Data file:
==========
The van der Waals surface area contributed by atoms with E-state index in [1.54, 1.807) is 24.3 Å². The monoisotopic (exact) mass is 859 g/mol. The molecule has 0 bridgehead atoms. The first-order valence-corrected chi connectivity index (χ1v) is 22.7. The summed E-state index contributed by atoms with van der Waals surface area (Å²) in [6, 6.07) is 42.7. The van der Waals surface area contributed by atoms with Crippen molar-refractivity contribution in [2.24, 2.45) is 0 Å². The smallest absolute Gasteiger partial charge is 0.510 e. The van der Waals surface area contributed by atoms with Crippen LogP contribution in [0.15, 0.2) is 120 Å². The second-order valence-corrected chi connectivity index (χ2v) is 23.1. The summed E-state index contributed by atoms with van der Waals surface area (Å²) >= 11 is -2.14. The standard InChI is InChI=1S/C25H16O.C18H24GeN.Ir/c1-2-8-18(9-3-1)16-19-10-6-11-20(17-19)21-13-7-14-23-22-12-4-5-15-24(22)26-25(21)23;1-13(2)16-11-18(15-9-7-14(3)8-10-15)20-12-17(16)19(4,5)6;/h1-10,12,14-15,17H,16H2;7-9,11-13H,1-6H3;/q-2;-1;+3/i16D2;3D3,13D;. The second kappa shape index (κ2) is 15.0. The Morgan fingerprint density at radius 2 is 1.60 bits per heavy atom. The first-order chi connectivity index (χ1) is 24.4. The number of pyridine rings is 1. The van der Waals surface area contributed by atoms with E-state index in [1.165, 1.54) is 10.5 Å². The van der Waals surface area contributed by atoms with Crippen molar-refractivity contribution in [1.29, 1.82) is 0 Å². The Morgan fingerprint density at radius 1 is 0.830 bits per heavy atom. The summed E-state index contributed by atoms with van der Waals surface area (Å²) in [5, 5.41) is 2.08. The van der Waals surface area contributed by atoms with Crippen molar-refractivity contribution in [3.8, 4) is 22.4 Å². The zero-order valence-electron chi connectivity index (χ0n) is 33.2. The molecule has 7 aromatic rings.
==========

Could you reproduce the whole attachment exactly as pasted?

The van der Waals surface area contributed by atoms with E-state index in [1.54, 1.807) is 24.3 Å². The monoisotopic (exact) mass is 859 g/mol. The molecule has 0 bridgehead atoms. The first-order valence-corrected chi connectivity index (χ1v) is 22.7. The summed E-state index contributed by atoms with van der Waals surface area (Å²) in [6, 6.07) is 42.7. The van der Waals surface area contributed by atoms with Crippen molar-refractivity contribution in [2.24, 2.45) is 0 Å². The smallest absolute Gasteiger partial charge is 0.510 e. The van der Waals surface area contributed by atoms with Crippen LogP contribution in [0.15, 0.2) is 120 Å². The second-order valence-corrected chi connectivity index (χ2v) is 23.1. The summed E-state index contributed by atoms with van der Waals surface area (Å²) >= 11 is -2.14. The standard InChI is InChI=1S/C25H16O.C18H24GeN.Ir/c1-2-8-18(9-3-1)16-19-10-6-11-20(17-19)21-13-7-14-23-22-12-4-5-15-24(22)26-25(21)23;1-13(2)16-11-18(15-9-7-14(3)8-10-15)20-12-17(16)19(4,5)6;/h1-10,12,14-15,17H,16H2;7-9,11-13H,1-6H3;/q-2;-1;+3/i16D2;3D3,13D;. The second kappa shape index (κ2) is 15.0. The Morgan fingerprint density at radius 2 is 1.60 bits per heavy atom. The first-order chi connectivity index (χ1) is 24.4. The number of pyridine rings is 1. The van der Waals surface area contributed by atoms with E-state index in [1.165, 1.54) is 10.5 Å². The van der Waals surface area contributed by atoms with Crippen molar-refractivity contribution in [1.29, 1.82) is 0 Å². The Morgan fingerprint density at radius 1 is 0.830 bits per heavy atom. The summed E-state index contributed by atoms with van der Waals surface area (Å²) in [5, 5.41) is 2.08. The van der Waals surface area contributed by atoms with Crippen molar-refractivity contribution in [3.8, 4) is 22.4 Å². The zero-order valence-electron chi connectivity index (χ0n) is 33.2. The molecule has 7 aromatic rings.